Brood parasitism and cooperative hosts
Brood parasites are birds that lay their eggs in the nests of other species (the "hosts"), and have their offspring raised by the host parents. In some parasitic species (such as the Common cuckoo Cuculus canorus) the newly hatched chick expels all other eggs and chicks from the nest and so avoids competition for food. Chicks of other parasitic species (like the Great-spotted cuckoo Clamator glandarius) don't do so and are raised alongside the host chicks.
In evolutionary time spans, some
hosts have evolved defences against
the brood parasites, as for example
the ability of recognizing and ejecting foreign eggs, and aggressive behaviour towards parasitic adults in the proximity of the nest in order to reduce laying opportunities. In response to these defences, brood parasites have
counter-evolved strategies to "fool"
the host into accepting alien egg, as
for example improvement of resemblance between parasitic and host eggs, or reduction of laying time. When parasitic chicks hatch, they also show amazing adaptations to stimulate host parents
in feeding them at high frequencies, sometimes much higher that the hosts would have done with their own brood.
Such co-evolutionary interactions between parasites and hosts have been studied for long time in biparental host species, where only the breeding pair cares for the offspring. However, much less is known about cooperatively breeding hosts, where more than two individuals provision the nestlings. How does group size affect parasitism rate? Do parasites prefer nests of unassisted pairs or cooperative groups to lay their eggs in? Do larger groups defend better the nest against brood parasites? Do parasitic chicks grow better in nests with helpers? We answered these questions by investigating the interactions between cooperative carrion crows and their brood parasite, the Great-spotted cuckoo.
By analysing data on parasitism rate in groups of different sizes monitored over several years, we discovered that unassisted pairs, despite their relative rarity compared to larger social units, were more heavily parasitized than cooperative groups. Furthermore, adult cuckoos that chose nests held by pairs could better synchronize their laying date with that of the host, providing an age advantage to the parasitic chicks over host chicks that improved their competitive abilities when begging for food and, consequently, their survival. We propose that larger groups were better protected against parasitism due to a passive effect of the presence of helpers, rather than to an active defence against adult cuckoos. During laying and incubation, breeding females that are assisted by a larger number of helpers are fed at the nest and do not need to leave for foraging, unlike unassisted females that leave the nest unattended for longer periods and, therefore, augment the opportunities for adult cuckoos to lay their own eggs.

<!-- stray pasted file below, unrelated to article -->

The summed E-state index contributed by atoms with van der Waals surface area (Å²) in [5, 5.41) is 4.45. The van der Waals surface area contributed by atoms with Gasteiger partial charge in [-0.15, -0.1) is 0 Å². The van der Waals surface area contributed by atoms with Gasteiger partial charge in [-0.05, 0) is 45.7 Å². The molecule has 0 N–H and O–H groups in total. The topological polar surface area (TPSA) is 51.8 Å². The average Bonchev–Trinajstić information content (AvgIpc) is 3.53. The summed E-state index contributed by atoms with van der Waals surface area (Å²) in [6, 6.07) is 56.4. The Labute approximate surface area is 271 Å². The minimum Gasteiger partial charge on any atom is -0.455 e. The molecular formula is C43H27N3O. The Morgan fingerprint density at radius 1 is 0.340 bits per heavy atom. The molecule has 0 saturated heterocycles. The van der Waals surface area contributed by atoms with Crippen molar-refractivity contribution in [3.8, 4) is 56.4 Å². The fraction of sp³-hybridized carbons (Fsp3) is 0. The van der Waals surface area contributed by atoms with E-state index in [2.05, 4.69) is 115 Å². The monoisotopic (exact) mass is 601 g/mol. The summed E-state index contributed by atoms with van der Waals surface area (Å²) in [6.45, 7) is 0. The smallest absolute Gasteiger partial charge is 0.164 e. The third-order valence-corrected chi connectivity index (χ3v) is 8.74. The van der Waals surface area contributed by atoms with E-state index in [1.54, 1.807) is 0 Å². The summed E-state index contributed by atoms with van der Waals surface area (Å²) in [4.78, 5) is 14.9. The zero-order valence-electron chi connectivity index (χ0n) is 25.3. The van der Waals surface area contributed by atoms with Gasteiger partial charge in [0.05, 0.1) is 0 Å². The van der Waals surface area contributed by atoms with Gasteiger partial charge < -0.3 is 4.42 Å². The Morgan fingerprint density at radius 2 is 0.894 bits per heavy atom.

Geographic variation of host use by the great spotted cuckoo. Avian brood parasites choose host species with characteristics that better suit diet requirements, incubation and nestling period of parasitic chicks, in order to maximize survival probabilities of their offspring. However, most host species have evolved defences against brood parasite (such as recognition and ejection of alien eggs and active nest defence) in order to avoid the high reproductive costs of parasitism. Brood parasites, as a response, have evolved counter-adaptations such as mimetic eggs that resemble those of the host species, and shorter laying time to avoid aggressions. Sometimes, a host species “wins” the evolutionary arms race and develops defensive strategies so efficient, that the brood parasite is forced to switch to a new host. Therefore, changes in host use are usually attributed to variation in reproductive success due to host characteristics (e.g. abundance, laying period) and/or the evolution of host strong defences.
We are currently investigating the factors determining geographic variations in host use by the great spotted cuckoo in Spain. This brood parasite preferentially lays eggs in nests of magpies Pica pica throughout Europe, while carrion crows are used as secondary host. However, since 2004 we have observed a dramatic increase in parasitism rate on carrion crows in Northern Spain, with about 70% of parasitized nests in 2010. Since 2007 we have been collecting data on parasitism in magpies and carrion crows in Northern and Southern Spain (where magpies have been always used as primary host), to investigate whether changes in host abundance, laying periods, defensive strategies, and nest accessibility can explain the rapid increase in the use of carrion crows in Northern Spain and if we are currently observing a local change of host by the great spotted cuckoo.